Create your own Docker image (Tech Tip #57)

Docker simplifies software delivery by making it easy to build and share images that contain your application’s entire environment, i.e. operating system, JDK, database, WAR file, specific tuning required for your application, etc.

There are three main components of Docker:

  • Docker images are “build component” – a read-only template of application operating system.
  • Containers are “run component” – a runtime representation created from images.
  • Registry are “distribution component” – a place to store and distribute images.

Several JBoss projects are available as Docker images at Tech Tip #39 explained how to get started with Docker on Mac. It also explained how to start the official WildFly Docker image.

Docker image is made up of multiple layers where each layer provides some functionality, and a higher layer can add functionality on top of it. For example, Docker mounts the root filesystem as read-only layer and then adds a read-write layer on top of it. All these layers are combined together using Union Mount to provide application operating environment.

The complete history of how the WildFly image was built can be seen as:

The exact command issued at each layer is listed in this output. If you scroll to the far right then you can see the total space consumed by each layer as well. For example, Fedora is used as the base image and consumes ~574 MB of the total image, Open JDK 7 is taking 217.5 MB and WildFly is 135 MB.

Docker images are built by reading the instructions from Dockerfile. This is a text file that contains all the commands, in order, needed to build a given image. It adheres to a specific format and use a specific set of instructions. The vocabulary of commands is rather limited but serves the purpose well. The image can be built by giving the command docker build. Docker Tutorial provides complete instructions on how to create your own custom image.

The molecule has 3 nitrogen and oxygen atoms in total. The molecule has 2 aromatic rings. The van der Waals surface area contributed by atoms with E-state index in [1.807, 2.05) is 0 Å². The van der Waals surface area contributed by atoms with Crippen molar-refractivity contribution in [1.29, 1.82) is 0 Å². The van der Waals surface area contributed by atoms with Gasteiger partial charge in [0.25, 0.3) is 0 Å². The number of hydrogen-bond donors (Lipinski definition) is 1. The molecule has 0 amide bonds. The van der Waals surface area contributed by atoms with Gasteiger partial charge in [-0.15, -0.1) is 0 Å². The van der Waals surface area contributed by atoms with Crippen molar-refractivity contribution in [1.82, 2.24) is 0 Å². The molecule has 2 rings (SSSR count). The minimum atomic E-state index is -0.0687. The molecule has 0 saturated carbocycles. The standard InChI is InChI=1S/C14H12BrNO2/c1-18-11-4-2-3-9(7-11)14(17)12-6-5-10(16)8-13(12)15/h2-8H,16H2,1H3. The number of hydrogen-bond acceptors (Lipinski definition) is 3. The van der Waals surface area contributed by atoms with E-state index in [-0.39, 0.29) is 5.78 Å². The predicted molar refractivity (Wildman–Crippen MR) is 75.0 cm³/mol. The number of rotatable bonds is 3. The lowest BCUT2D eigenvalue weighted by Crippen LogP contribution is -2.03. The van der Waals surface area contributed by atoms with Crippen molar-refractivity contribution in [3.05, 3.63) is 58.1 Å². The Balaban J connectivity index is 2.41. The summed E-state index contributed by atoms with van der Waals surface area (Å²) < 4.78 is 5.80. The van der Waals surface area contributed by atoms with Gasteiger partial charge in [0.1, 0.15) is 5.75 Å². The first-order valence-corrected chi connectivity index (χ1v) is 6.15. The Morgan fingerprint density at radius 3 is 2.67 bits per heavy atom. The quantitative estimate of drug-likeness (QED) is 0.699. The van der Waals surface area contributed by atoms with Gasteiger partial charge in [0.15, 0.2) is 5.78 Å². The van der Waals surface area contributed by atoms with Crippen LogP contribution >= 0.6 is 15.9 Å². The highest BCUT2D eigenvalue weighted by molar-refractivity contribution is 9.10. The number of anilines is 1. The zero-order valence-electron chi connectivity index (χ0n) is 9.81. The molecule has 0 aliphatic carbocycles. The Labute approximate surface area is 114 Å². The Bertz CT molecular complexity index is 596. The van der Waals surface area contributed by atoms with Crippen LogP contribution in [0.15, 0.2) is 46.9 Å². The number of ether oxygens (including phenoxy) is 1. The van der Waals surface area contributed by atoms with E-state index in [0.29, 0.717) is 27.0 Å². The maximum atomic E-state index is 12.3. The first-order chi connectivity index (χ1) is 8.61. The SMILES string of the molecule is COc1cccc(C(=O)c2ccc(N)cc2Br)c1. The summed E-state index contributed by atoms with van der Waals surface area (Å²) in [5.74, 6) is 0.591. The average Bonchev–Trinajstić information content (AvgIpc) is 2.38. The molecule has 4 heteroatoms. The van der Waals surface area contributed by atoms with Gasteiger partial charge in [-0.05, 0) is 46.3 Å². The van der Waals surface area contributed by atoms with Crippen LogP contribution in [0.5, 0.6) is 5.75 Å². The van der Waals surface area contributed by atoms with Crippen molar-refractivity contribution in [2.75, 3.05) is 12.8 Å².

The official WildFly Docker image is built using Fedora 20 as the base operating system. The Dockerfile can be seen at It uses  jboss/base-jdk:7 as the base image, which uses jboss/base as the base image. Dockerfile of jboss/base shows Fedora 20 is used as the base image.

An alternative is to build this image using CentOS or Ubuntu as a base image. Dockerfiles for these images are available at

Starting boot2docker shows the output as:

And then you can build the CentOS-based WildFly Docker image as shown below. Note this command is given from the “wildfly-centos” directory of And so the Dockerfile is at

The list of Docker images can now be seen as:

The total image size is 619.6 MB. The official WildFly Docker image can be installed as shown:

And the complete list of Docker images can again be seen as:

The image size in this case is 948.7 MB. A detailed understanding of this image is created was explained earlier in this blog.

Ubuntu-based WildFly image can be built and installed as shown below. Note this command is given from the “wildfly-ubuntu” directory of And so the Dockerfile is at

The list of Docker images can once again be seen as:

Docker image can run with docker run command. Some other related commands are:

  • docker ps: Lists containers
  • docker stop <id>: Stops the container with the given <id>

Run CentOS image as shown below. Specifying -i option will make it interactive and -t option allocates a pseudo-TTY. And port 8080 from the container is made accessible on port 80 of the container.

In a different shell, get the container’s IP address as:

And then access WildFly at

Similarly, running the WildFly Ubuntu image shows:

You can login to the host VM as shown:

Different layers of the image are stored in /var/lib/docker directory as shown:

VM image on Mac OSX is stored in ~/VirtualBox VMs/boot2docker-vm directory. This directory can grow up rather quickly if the intermediate containers are not removed. boot2docker-vm.vmdk on my machine is ~5GB for these different images.

You can reset it by running the following commands (WARNING: This will destroy all images you’ve downloaded and built so far):

Containers, as you can imagine, have a memory foot print.

More Docker goodness is coming in subsequent blogs!

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4 thoughts on “Create your own Docker image (Tech Tip #57)

  1. This article is perfect
    I just created a Docker image for JBoss Forge based on your references.


  2. Awesome!, it is perfect one. Keep writing man, it really helps, no more dig on google for thousands :)

  3. Pingback: Top 10 links for the week of Nov 24 - HighOps

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